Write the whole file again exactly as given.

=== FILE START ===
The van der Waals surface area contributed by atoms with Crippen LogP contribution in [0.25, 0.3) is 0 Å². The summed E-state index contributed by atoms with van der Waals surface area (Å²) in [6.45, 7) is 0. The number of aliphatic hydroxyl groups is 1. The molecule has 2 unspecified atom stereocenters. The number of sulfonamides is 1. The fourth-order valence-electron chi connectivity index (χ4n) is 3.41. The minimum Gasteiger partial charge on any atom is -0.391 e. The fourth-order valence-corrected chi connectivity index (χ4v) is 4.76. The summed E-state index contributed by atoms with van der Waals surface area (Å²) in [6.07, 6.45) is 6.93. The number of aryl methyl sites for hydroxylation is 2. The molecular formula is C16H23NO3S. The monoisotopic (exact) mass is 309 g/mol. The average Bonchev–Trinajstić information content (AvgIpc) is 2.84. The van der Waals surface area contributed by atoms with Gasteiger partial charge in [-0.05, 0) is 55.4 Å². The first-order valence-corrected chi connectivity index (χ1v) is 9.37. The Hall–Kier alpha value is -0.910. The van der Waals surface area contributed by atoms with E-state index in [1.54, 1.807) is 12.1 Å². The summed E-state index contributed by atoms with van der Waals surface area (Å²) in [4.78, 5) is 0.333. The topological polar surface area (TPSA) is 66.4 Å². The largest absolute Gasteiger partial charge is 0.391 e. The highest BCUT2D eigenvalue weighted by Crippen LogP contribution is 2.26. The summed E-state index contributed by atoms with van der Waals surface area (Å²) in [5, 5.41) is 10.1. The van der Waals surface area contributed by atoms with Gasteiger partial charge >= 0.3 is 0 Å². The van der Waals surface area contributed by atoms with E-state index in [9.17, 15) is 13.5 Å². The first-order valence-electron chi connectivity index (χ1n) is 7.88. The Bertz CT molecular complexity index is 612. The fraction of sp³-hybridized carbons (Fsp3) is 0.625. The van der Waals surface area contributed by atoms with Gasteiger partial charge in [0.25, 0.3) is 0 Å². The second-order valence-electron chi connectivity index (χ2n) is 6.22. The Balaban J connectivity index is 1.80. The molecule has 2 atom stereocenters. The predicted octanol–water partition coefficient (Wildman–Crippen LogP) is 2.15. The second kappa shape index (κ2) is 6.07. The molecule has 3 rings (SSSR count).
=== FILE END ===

The van der Waals surface area contributed by atoms with Crippen LogP contribution in [0.25, 0.3) is 0 Å². The summed E-state index contributed by atoms with van der Waals surface area (Å²) in [6.45, 7) is 0. The number of aliphatic hydroxyl groups is 1. The molecule has 2 unspecified atom stereocenters. The number of sulfonamides is 1. The fourth-order valence-electron chi connectivity index (χ4n) is 3.41. The minimum Gasteiger partial charge on any atom is -0.391 e. The fourth-order valence-corrected chi connectivity index (χ4v) is 4.76. The summed E-state index contributed by atoms with van der Waals surface area (Å²) in [6.07, 6.45) is 6.93. The number of aryl methyl sites for hydroxylation is 2. The molecular formula is C16H23NO3S. The monoisotopic (exact) mass is 309 g/mol. The average Bonchev–Trinajstić information content (AvgIpc) is 2.84. The van der Waals surface area contributed by atoms with Gasteiger partial charge in [-0.05, 0) is 55.4 Å². The first-order valence-corrected chi connectivity index (χ1v) is 9.37. The Hall–Kier alpha value is -0.910. The van der Waals surface area contributed by atoms with E-state index in [1.54, 1.807) is 12.1 Å². The summed E-state index contributed by atoms with van der Waals surface area (Å²) in [4.78, 5) is 0.333. The topological polar surface area (TPSA) is 66.4 Å². The largest absolute Gasteiger partial charge is 0.391 e. The highest BCUT2D eigenvalue weighted by Crippen LogP contribution is 2.26. The summed E-state index contributed by atoms with van der Waals surface area (Å²) in [5, 5.41) is 10.1. The van der Waals surface area contributed by atoms with Gasteiger partial charge >= 0.3 is 0 Å². The van der Waals surface area contributed by atoms with E-state index in [9.17, 15) is 13.5 Å². The first-order valence-electron chi connectivity index (χ1n) is 7.88. The Bertz CT molecular complexity index is 612. The fraction of sp³-hybridized carbons (Fsp3) is 0.625. The van der Waals surface area contributed by atoms with Gasteiger partial charge in [0.25, 0.3) is 0 Å². The second-order valence-electron chi connectivity index (χ2n) is 6.22. The Balaban J connectivity index is 1.80. The molecule has 2 atom stereocenters. The predicted octanol–water partition coefficient (Wildman–Crippen LogP) is 2.15. The second kappa shape index (κ2) is 6.07. The molecule has 3 rings (SSSR count).